By making time and space for scaling deep alongside scaling up and out, it is much more likely that an innovation effort will be more challenging to the status quo. If scaling up, out, and deep are happening together, the process and outcomes are different, more fundamental, harder, and disruptive. Scaling deep can reconceptualize what scaling up and out might look like, and what scaling approaches — together — aim to achieve. For PSI labs more specifically, prioritising scaling deep approaches means that experiments and prototypes have the possibility of scaling into changing hearts and minds, and into the deep social infrastructures and values of the public sector that then shape governance strategies, commissioning/procurement and investment approaches, approaches to sharing power and collaborations, and operating models for budgets, program delivery, job descriptions, and the like. Innovation work is much more likely to have ongoing ripple effects when scaling deep is an intentional part of the strategy — once mindset, values, hearts, and minds shift, this impacts everything that comes afterwards.

An example of the interplay of these types of scaling is social/ethical/sustainable procurement in the public sector. Scaling up focuses on establishing policies and decision-making processes and protocols for these shifts in procurement. Scaling out expands social procurement across multiple departments, teams, and even organizations. Scaling deep connects to the values and purposes of the work, including the learning-related aspects of this work, where staff are supported to understand why this is important, see how their individual actions can make a difference, and are encouraged to lead and innovate in their own contexts. Without this final aspect of scaling that helps people align to the value of social procurement and why it is important, other scaling efforts may exist in principle but are not fully activated, prioritized, or contextualized.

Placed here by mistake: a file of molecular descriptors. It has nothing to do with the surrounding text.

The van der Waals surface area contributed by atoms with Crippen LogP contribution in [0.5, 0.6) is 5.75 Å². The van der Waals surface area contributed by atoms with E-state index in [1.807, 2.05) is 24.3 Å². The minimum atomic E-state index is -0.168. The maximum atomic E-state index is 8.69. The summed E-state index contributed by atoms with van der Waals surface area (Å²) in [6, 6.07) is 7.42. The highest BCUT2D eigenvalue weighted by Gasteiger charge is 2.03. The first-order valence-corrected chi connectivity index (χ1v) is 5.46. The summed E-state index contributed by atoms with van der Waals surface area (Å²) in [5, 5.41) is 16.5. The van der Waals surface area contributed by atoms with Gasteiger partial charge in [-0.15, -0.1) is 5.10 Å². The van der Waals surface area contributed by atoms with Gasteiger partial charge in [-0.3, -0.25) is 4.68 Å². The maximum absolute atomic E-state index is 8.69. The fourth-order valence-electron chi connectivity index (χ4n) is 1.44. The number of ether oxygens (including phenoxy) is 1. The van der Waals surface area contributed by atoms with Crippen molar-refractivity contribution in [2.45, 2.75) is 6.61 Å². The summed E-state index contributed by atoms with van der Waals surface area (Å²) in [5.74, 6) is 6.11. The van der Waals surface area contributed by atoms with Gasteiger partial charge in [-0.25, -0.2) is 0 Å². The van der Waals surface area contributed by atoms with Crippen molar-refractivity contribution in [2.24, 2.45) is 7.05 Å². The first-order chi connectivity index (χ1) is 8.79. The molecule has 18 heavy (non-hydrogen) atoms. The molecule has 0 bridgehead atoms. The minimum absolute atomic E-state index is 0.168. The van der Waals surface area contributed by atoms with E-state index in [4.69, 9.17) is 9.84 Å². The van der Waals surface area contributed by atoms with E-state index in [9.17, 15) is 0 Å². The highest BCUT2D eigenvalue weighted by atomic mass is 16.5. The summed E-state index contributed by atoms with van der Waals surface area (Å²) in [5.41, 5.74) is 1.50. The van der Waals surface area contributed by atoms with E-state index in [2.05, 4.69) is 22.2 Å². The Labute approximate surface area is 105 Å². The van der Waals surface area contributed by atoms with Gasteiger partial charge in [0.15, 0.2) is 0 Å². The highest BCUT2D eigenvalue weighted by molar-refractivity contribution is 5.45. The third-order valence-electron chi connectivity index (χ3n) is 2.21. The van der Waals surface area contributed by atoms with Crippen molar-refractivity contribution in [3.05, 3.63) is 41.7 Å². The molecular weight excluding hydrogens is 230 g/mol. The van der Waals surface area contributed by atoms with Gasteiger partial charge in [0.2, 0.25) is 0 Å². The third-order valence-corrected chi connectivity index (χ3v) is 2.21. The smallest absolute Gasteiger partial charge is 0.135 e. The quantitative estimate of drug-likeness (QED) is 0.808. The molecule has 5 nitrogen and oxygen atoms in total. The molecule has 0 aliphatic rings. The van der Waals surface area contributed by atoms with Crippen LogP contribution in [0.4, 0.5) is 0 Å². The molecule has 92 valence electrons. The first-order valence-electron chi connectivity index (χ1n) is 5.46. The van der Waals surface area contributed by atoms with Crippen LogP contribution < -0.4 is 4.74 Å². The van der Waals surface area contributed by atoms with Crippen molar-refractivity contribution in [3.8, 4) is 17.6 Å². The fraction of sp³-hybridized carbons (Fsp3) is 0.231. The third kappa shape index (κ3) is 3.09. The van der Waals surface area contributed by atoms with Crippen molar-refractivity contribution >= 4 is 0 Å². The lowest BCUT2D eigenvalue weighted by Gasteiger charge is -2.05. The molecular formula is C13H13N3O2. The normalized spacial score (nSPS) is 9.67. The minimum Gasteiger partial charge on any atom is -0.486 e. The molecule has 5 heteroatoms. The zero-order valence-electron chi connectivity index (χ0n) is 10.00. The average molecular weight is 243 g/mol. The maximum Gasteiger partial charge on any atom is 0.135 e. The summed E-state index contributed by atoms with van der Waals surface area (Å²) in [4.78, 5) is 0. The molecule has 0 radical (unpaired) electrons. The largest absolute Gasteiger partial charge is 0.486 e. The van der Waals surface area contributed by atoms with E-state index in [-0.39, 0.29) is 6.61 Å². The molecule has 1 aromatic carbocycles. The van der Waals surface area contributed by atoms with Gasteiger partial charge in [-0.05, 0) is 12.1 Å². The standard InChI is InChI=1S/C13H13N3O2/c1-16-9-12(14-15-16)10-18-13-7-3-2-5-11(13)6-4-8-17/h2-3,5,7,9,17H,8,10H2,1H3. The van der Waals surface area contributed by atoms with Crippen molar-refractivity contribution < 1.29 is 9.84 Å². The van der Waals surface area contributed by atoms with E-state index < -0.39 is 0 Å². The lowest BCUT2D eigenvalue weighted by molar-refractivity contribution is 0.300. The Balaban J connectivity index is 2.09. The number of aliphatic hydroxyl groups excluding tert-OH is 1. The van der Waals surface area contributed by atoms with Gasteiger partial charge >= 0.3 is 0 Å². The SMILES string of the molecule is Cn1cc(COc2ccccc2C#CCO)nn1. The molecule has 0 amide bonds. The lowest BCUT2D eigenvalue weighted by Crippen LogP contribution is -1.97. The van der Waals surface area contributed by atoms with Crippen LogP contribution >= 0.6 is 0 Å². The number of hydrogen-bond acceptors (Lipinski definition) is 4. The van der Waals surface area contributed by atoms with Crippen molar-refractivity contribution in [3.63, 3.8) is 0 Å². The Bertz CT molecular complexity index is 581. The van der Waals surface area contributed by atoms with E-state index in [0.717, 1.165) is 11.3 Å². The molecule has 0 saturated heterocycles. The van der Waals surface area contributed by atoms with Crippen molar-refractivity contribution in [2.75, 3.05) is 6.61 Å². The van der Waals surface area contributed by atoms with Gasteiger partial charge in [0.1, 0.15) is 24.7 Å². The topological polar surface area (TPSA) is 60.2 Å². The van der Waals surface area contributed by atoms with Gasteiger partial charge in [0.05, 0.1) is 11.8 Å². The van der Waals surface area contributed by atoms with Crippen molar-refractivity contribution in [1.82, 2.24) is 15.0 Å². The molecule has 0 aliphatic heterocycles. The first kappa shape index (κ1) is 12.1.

A strategic integration and focus on scaling deep in public sector innovation work does not come without risks. Some limitations of scaling deep in a PSI lab context are that activities and impacts can be less visible, and they can be much harder to measure and demonstrate value in standard ways (i.e. KPI’s). It can become less clear what the work of the lab is about as it tends to move away from running distinct time- and problem-bound innovation processes and toward intervening in governance processes in the systems and structures of power and decision-making, and in activities like professional development, organizational management/change, project management, procurement, public engagement, and human resource management. Another limitation is that it often pushes at the edges of peoples’ tolerance levels and readiness for transformation, resulting in push back, resistance, and conflict. It is often challenging the dominant ideologies at the heart of the system and therefore personal beliefs and values — which have sat unchallenged for some time.

Scaling deep surfaces what it really takes to work differently, which can expose difficult truths about things that the public sector tends to hide or avoid. Some example of this are: the amount of time it actually takes to make real progress on complex challenges; the kinds of risks that are and are not tolerated; the critical nature of building trust-based relationships and how often this is short-cutted or harmed; how ego shows up in public sector work; and the various ways that civil servants have to game the dominant systems and approaches to work systemically, equitably, and relationally. Scaling deep can be harder for some people but also easier, more aligned, and integrous for many others even though it is rarely centered as a valid and valued way of being and working in the public sector.